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Reading List

Why does the left talk so much about work? Verso Student Reading on Labor and Marxism

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Why is every workplace tyrannical? Why must capitalists constantly intensify their exploitation of labour? And how can workers best fight today to gain power?

The demands of workers continue to be scoffed at, and yet in the past year the labour movement has continued to score victories — from the unionization of Amazon and Starbucks workers in the US to the transport worker strikes in the UK.

Given that the basic social relations have not changed since the dawn of capitalism, studying the history of labor's victories in the past might provide clues to how gains can be won in the future.

All books are 40% off as part of our Student Reading Sale. Ends September 30 at 11:59PM EST. See all our student reading lists here.

All of Marx’s essential political writing in one volume.

Marx and Engels’s enduring insights into the capitalist system: its devastating impact on all aspects of human existence; its susceptibility to enormous convulsions and crises; and its fundamental weakness. 

Karl Marx recognized that the best way to understand the economy is to study the most advanced practice of production. Today that practice is no longer conventional manufacturing: it is the radically innovative vanguard known as the knowledge economy.

Degrowth perspectives offer a way to step off the treadmill of an alienating, expansionist, and hierarchical system.

An exhilarating challenge to the way we think about work, technology, progress, and what we want from the future.

A radical and pragmatic manifesto for tackling the interconnected crises of contemporary capitalism: work, care and the environment. The time we spend at work is neither natural nor inevitable. Instead the amount of time we spend working is a political, cultural and economic question. 

In Revolting Prostitutes, sex workers Juno Mac and Molly Smith bring a fresh perspective to questions that have long been contentious. Situating their argument firmly within wider questions of migration, work, feminism, and resistance to white supremacy, they make clear that anyone committed to working towards justice and freedom should be in support of the sex worker rights movement.

Capitalism is a moral, political, and ecological disaster; it is also an incredibly powerful social system that seems to only get stronger. How do we think about an alternative that is possible within this system? Why is socialism still the most practical alternative to our alienated society? 

Tracing the history of some of socialism’s highs and lows—from the creation of Germany’s Social Democratic Party through bloody communist revolutions to the predicaments of midcentury social democracy—Sunkara contends that, in our global age, socialism is still the only way forward. Drawing on history and his own experience in left-wing activism, Sunkara explains how socialists can win better wages and housing and create democratic institutions in workplaces and communities.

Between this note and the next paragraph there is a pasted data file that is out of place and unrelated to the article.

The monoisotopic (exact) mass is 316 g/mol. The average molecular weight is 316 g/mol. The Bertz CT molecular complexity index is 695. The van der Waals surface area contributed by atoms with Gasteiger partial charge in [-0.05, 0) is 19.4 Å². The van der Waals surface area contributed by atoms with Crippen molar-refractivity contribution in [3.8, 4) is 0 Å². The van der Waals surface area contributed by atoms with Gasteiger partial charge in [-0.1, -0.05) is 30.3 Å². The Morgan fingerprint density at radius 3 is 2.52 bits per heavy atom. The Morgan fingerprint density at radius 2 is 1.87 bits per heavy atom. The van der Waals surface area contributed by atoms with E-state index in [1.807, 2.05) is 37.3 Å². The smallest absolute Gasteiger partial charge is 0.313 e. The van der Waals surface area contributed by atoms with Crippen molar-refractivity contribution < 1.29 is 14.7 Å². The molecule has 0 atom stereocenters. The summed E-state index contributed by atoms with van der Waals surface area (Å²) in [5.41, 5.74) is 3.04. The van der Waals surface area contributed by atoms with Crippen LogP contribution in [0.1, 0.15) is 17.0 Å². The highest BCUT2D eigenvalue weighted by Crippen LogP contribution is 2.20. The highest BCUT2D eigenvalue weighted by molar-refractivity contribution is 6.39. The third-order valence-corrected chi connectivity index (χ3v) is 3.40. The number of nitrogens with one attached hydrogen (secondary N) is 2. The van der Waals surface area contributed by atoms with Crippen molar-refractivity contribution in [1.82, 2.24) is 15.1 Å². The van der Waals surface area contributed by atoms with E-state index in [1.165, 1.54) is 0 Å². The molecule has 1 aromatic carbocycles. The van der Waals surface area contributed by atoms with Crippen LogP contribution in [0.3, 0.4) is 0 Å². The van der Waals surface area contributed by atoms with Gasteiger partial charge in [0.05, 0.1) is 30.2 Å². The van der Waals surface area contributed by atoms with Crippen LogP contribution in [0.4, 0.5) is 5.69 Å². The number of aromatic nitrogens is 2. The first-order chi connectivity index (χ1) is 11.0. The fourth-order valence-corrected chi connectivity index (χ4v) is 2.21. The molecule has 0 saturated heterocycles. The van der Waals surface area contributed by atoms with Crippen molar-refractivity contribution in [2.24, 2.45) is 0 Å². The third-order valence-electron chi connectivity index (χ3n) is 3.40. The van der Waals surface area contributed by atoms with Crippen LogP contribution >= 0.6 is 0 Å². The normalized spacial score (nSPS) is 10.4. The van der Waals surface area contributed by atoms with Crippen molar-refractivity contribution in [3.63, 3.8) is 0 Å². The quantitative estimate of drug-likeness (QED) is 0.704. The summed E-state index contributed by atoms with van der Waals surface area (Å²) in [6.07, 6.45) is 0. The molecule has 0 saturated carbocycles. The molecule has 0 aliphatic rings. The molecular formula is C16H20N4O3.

Workers and Capital is universally recognised as the most important work produced by operaismo, a current of political thought emerging in the 1960s that revolutionised the institutional and extra-parliamentary Left in Italy and beyond. 

This volume presents a depth of learning to a broader audience, guiding first-time readers through a fascinating and deeply rewarding text. A Companion to Marx’s Capital offers fresh, original, and sometimes critical interpretations of a book that changed the course of history and, as Harvey intimates, may do so again. 

In this elegant book, Erik Olin Wright has distilled decades of work into a concise and tightly argued manifesto analysing the varieties of anti-capitalism, assessing different strategic approaches, and laying the foundations for a society dedicated to human flourishing.

A systematic reconstruction of the core values and feasible goals for Left theorists and political actors, Envisioning Real Utopias lays the foundations for a set of concrete, emancipatory alternatives to the capitalist system. Characteristically rigorous and engaging, this will become a landmark of social thought for the twenty-first century. 

Prisoners of the American Dream is Mike Davis’s brilliant exegesis of a persistent and major analytical problem for Marxist historians and political economists: Why has the world’s most industrially advanced nation never spawned a mass party of the working class? 

A bracing riposte to the conventional wisdom concerning the irresistible power of globalization, Workers in a Lean World is a definitive account of contemporary labor relations on a global scale. 

Ellen Meiksins Wood criticizes postmodern turns away from "grand narratives" and re-establishes the tradition of Marxism as the most consistent, empirically powerful theory of capitalist society. 

The decline of the American union movement—and how it can revive, by a leading analyst of labor 

In Automation and the Future of Work, Aaron Benanav uncovers the structural economic trends that will shape our working lives far into the future.  

In this established classic, sociologists Luc Boltanski and Eve Chiapello get to the heart of contemporary capitalism. Delving deep into the latest management texts informing the thinking of employers, the authors trace the contours of a new spirit of capitalism. 

In Fully Automated Luxury Communism, Aaron Bastani conjures a vision of extraordinary hope, showing how we move to energy abundance, feed a world of 9 billion, overcome work, transcend the limits of biology, and establish meaningful freedom for everyone. Rather than a final destination, such a society merely heralds the real beginning of history. 

All books are 40% off as part of our Student Reading Sale. Ends September 30 at 11:59PM EST. See all our student reading lists here.